This is the second installment in a series of articles on North Korean defectors in transition, and the challenges and opportunities they encounter in the face of South Korea’s financial market and its rapid digitalization. -- Ed.
For someone who came from an isolated and repressive state like North Korea, starting a business of his or her own in a free but competitive market is a mere dream.
No matter how great their ideas are, a lack of business network, insufficient funds and immense differences in culture and social value, makes it hard for them to even take the first step. But for Kang Min, who spent his childhood living on the streets in North Korea, also known as “kotgebi,” starting a company is a way of doing what he loves -- web developing. And most importantly, making as much money as he can -- something he has dreamed of since crossing the heavily fortified border.
The 34-year-old is the founder and CEO of Godzebe, a web developing startup based in Seoul.
Kang, who has not received any formal education, is a self-taught web developer who has won a number of local projects. Though still far from getting the market attention, Kang chose to dive headfirst into the industry, unwilling to just settle on making a stable income from labor-intensive jobs that people like him, without proper education and family support, often end up with.
“I was extremely fascinated by the people in subways all looking at their mobile devices and applications they were using,” Kang said, reminiscing when he had first arrived in Seoul in 2010.
That sense of fascination led him to start his own business in 2016 after a series of failures -- from importing aronia berries to opening a North Korean-style fast-food restaurant.
“I thought it was a transition period for companies to convert websites and make them mobile friendly.” Based on a responsive web template solution he purchased, he started his own business to offer custom websites.
“I didn’t have any certificate of qualification to prove my skills, so I had to build websites for free during the early stage to create a portfolio,” he said.
As his skills improved, he was able to sign contracts with government offices and universities. Existing clients helped him attract new potential customers.
“To my clients, where I am from didn’t matter much. You just have to make a genuine effort. Create a website exceeding customers’ expectations. Keep promises. Be on time,” Kang said.
He wants to take his skills to the next level by developing a social networking service platform that could rival Instagram and Facebook, he said.
His desire for running a business stems from his own experience of having lived on the streets for years since a young age after he lost his parents.
When North Korea was ravaged by famine in the 1990s that killed millions of people there, more than 20 percent of children had to drop out of school and start earning a living along with their parents or even without them.
Kotjebi is a term used for North Korea’s homeless children constantly searching for food and shelter.
“I became an orphan when I was young. I was on the streets at 10. I stole and pickpocketed things until I was 15. One day, I found myself desiring to stand tall,” he said.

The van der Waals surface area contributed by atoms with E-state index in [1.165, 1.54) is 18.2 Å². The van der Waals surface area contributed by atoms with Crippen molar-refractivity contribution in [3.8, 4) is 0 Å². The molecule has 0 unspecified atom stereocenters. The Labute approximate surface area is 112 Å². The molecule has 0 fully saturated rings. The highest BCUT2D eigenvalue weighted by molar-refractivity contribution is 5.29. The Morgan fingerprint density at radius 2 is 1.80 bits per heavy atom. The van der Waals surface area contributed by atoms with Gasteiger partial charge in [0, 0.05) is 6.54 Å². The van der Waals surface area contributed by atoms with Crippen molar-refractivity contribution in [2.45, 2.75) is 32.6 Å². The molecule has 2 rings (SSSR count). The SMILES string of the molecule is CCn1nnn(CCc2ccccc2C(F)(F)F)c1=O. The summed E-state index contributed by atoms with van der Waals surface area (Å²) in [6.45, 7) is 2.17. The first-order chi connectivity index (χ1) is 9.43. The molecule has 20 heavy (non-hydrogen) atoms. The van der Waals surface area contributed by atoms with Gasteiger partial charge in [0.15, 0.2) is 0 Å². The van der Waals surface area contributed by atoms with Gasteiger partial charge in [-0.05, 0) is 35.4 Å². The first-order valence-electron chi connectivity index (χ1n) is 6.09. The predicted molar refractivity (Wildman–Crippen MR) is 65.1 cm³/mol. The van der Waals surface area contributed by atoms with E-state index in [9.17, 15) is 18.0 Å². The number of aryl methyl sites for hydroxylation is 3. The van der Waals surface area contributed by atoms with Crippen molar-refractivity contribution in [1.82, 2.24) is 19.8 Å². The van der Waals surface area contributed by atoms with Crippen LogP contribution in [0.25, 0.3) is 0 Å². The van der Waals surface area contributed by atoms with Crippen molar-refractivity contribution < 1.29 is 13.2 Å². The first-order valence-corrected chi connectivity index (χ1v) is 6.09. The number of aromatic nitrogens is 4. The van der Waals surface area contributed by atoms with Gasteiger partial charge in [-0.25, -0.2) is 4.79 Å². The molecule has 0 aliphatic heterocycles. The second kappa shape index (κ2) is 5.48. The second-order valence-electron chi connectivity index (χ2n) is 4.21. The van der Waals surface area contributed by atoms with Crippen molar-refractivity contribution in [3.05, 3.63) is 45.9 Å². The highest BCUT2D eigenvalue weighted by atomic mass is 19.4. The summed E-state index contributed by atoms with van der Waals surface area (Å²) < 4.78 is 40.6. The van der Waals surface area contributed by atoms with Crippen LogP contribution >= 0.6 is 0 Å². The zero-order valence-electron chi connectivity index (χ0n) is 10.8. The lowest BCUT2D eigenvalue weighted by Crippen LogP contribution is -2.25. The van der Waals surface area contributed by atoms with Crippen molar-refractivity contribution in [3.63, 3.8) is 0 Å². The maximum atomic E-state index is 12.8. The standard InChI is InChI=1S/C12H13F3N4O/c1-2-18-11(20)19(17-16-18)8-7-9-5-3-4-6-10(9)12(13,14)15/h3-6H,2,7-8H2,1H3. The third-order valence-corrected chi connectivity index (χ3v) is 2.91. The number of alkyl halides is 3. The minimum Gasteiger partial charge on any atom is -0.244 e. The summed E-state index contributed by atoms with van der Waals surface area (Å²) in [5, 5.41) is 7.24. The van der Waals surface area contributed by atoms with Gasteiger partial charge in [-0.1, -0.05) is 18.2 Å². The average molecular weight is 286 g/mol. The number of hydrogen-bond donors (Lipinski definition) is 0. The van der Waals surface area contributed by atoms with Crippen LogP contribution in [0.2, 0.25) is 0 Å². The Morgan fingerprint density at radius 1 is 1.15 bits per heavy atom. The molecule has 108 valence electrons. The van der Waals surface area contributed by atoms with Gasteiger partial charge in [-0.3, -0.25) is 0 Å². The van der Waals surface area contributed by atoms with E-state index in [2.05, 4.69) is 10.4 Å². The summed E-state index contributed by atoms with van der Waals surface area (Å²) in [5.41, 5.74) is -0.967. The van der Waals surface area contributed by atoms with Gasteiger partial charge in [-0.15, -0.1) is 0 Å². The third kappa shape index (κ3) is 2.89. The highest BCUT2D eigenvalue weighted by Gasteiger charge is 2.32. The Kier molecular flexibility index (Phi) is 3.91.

Kang believes that his understanding of human behavior and street smarts he has gained over the years help increase the flexibility and extensibility of platforms that he develops.
“My competitive edge is empirical knowledge accumulated while I was constantly observing people at markets. No matter how good the technology is, if a website is difficult to use, it’s useless. You’ve got to understand what they want, how they behave,” he said.
Despite challenges, Kang is one of a small but growing number of North Korean defectors in South Korea trying their hand at starting their own businesses amid the country’s yearslong startup boom.
It is unknown how many North Korean defectors are actually running startups. But the growing number of startup accelerator programs indicates an uptick in this trend.
Launched in 2019, Asan Sanghoe, a startup accelerating program run by the Asan Nanum Foundation, an affiliate of conglomerate Hyundai Group, has completed three batches. For the third batch, a group of 28 North Korean defectors including Kang, as well as foreigners and South Koreans, worked together in teams to develop their business ideas.
“Most business ideas are about food and beverage services. But from the first batch to third batch, an increasing number of people came to us with more diverse ideas -- business items stemming from their experiences,” said Park Song-jong, manager of the ecosystem team at Asan Nanum Foundation’s Startup Center.
Kang’s decision to call his firm Godzebe, a word that sounds like kotjebi, was to remind himself of his past and the North Korean children who still have to live with the stigma for survival.
“There are still many kotjebi teenagers who are begging for food on the street of Yanji Market in the Korean minority region in China’s Yanbian. If they get caught there, they will be repatriated back to North Korea and then sent to detention camps,” he said.
”I want to make enough money to bring the children to South Korea, which costs about 7 million won ($6,037) per person, and provide them with education and places to live -- a second chance I have had.”
By Park Han-na and Park Ga-young